[swift-users] Reason for Swift not having readwrite reflection
jgroff at apple.com
Thu Dec 17 16:07:07 CST 2015
> On Dec 17, 2015, at 10:54 AM, Gergely Orosz via swift-users <swift-users at swift.org> wrote:
> As a user of swift, building projects on top of it, the single biggest limitation I've come across is that all my unit tests are significantly more bloated compared to Objective C... because mocking & stubbing is not possible due to the static nature of the language and that readwrite reflection is not supported.
> I did some research and apart from C++ and C I couldn't find any other popular language that does not support readwrite reflection (here's a post I wrote on the topic: http://bit.ly/1PbgSys <http://bit.ly/1PbgSys> ).
> Not having readwrite reflection makes it impossible to create any mocking frameworks for unit testing, which is a very common tool in the testing world. Without this we're left with using dummies and fakes - for now creating them manually, in the future I'm sure there will be plugins that support generating these from e.g. protocols.
> The iOS community seems to be somewhat behind when it comes to automation compared to other languages and platforms - and in its current version Swift seems to make the barrier to entry even higher compared to Objective C, where mocking and stubbing is a possibility due to the dynamic nature of the language.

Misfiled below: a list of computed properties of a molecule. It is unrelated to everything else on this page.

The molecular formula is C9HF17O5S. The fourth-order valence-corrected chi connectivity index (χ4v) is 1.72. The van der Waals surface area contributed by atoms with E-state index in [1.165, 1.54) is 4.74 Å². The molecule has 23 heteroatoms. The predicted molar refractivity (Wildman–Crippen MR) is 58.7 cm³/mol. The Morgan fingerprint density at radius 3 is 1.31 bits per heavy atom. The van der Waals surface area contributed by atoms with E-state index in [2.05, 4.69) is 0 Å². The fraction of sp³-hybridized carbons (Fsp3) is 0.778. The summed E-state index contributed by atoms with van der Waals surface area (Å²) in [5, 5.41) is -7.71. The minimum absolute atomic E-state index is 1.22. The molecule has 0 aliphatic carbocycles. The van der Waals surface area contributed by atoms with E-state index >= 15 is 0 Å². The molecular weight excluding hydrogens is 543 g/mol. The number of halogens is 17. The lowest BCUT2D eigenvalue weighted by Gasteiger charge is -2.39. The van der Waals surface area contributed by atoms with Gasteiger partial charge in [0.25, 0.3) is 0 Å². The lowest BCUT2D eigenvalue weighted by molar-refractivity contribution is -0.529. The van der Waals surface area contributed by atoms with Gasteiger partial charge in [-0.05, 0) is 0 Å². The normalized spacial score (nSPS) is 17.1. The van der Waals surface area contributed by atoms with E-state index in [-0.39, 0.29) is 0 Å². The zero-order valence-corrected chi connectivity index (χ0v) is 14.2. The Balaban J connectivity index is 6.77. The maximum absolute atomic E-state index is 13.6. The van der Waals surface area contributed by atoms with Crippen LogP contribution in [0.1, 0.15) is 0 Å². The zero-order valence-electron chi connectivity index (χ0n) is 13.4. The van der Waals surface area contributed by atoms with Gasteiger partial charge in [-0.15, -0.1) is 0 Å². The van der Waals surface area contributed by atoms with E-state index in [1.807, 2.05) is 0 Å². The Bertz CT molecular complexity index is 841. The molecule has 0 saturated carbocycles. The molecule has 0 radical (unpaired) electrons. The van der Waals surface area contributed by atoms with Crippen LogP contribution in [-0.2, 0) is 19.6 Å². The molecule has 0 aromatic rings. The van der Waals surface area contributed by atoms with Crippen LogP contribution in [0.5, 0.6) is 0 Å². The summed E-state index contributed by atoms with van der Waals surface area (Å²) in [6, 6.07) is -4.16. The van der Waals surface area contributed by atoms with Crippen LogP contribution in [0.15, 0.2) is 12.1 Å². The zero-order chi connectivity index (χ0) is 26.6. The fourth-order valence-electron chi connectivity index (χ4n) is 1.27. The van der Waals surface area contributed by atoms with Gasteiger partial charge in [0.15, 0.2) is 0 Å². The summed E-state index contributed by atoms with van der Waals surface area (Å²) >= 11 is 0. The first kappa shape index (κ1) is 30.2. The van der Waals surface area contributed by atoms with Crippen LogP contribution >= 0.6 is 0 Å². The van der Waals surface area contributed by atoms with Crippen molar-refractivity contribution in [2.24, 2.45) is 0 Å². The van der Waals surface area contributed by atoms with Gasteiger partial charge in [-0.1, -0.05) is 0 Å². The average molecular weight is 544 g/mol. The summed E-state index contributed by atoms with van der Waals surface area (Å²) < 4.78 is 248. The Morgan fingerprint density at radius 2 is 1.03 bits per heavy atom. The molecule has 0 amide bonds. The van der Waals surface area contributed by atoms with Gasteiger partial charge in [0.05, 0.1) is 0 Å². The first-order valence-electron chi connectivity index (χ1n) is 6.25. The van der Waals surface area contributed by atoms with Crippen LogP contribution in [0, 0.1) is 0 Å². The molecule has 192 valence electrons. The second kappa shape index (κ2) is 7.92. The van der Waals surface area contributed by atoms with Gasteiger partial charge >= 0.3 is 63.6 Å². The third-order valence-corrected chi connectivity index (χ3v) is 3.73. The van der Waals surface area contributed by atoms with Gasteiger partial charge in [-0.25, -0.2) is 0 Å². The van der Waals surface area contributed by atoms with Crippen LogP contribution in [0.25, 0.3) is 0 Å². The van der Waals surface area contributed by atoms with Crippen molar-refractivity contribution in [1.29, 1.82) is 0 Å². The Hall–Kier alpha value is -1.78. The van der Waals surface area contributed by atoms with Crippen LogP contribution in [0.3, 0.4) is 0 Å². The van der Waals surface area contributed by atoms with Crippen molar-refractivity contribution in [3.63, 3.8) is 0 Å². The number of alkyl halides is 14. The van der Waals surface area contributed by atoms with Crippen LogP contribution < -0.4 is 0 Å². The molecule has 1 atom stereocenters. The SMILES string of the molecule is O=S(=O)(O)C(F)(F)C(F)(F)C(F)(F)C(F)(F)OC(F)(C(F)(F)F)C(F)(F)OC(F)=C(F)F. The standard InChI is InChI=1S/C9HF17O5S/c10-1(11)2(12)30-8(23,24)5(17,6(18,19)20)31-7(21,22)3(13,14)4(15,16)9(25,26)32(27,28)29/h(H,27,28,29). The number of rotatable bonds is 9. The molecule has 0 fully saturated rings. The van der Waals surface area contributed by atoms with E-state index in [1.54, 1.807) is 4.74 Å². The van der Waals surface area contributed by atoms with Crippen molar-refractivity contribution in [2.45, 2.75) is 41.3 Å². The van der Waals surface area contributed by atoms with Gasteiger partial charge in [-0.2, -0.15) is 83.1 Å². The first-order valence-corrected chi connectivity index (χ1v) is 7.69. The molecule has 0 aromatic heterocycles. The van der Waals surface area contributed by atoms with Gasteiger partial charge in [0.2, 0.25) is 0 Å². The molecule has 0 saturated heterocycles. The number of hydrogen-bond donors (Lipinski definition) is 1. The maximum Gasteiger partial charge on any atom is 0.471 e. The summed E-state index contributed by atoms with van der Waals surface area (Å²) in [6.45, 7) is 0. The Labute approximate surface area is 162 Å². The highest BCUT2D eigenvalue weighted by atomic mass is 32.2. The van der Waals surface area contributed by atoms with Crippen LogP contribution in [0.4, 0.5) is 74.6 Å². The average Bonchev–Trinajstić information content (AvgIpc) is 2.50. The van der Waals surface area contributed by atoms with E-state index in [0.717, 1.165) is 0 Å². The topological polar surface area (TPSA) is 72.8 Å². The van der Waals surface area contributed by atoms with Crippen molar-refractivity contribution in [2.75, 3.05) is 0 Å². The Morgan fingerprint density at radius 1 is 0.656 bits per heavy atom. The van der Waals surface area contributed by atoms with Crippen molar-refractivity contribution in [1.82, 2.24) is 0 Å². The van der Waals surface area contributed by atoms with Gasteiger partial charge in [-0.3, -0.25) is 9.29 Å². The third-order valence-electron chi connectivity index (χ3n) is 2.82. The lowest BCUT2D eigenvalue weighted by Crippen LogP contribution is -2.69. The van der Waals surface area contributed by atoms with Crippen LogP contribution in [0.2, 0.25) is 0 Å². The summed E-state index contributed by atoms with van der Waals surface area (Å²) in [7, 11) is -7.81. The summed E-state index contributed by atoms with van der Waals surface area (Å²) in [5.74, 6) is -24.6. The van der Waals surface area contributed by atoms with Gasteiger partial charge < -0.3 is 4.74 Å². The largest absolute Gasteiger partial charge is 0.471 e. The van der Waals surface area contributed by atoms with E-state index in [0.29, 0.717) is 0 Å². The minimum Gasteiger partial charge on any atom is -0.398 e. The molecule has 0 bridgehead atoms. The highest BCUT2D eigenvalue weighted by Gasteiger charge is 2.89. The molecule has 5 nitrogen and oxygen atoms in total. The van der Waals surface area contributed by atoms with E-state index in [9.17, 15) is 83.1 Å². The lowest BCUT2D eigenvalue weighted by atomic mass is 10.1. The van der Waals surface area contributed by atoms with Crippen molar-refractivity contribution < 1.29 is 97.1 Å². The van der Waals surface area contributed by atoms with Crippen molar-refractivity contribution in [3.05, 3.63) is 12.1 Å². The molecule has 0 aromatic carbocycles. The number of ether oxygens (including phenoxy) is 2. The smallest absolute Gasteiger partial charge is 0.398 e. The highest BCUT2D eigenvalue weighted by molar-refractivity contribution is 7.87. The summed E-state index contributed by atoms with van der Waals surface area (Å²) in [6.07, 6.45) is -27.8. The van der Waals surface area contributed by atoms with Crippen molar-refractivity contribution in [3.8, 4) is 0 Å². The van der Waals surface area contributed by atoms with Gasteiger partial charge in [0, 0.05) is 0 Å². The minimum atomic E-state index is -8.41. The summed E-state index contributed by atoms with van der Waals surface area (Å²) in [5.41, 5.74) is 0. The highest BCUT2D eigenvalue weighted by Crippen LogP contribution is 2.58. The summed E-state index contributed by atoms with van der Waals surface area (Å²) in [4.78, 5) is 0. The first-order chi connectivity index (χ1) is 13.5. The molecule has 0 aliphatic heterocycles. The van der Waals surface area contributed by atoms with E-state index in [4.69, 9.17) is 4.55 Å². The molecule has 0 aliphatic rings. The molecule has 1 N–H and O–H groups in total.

> Could anyone shed some light on why the decision was made to leave this feature out? Is it just a feature that due to complexity will be pushed for later? Or is it a security consideration?
Yes, yes, and yes. Better reflection is something we'd like to support eventually, and a lot of the necessary metadata is already present at runtime, but not exposed. Designing interfaces takes time, and there are also security and secrecy concerns regarding what ought to be reflected, so there needs to be language design as well to control what is available to runtime reflection. All that said, runtime reflection is not the only way to approach mocking and stubbing. Swift's as static as you write it; if you define your component interfaces using protocols and generics, those protocols can be conformed to with mock or stub implementations without any need for runtime hacking.
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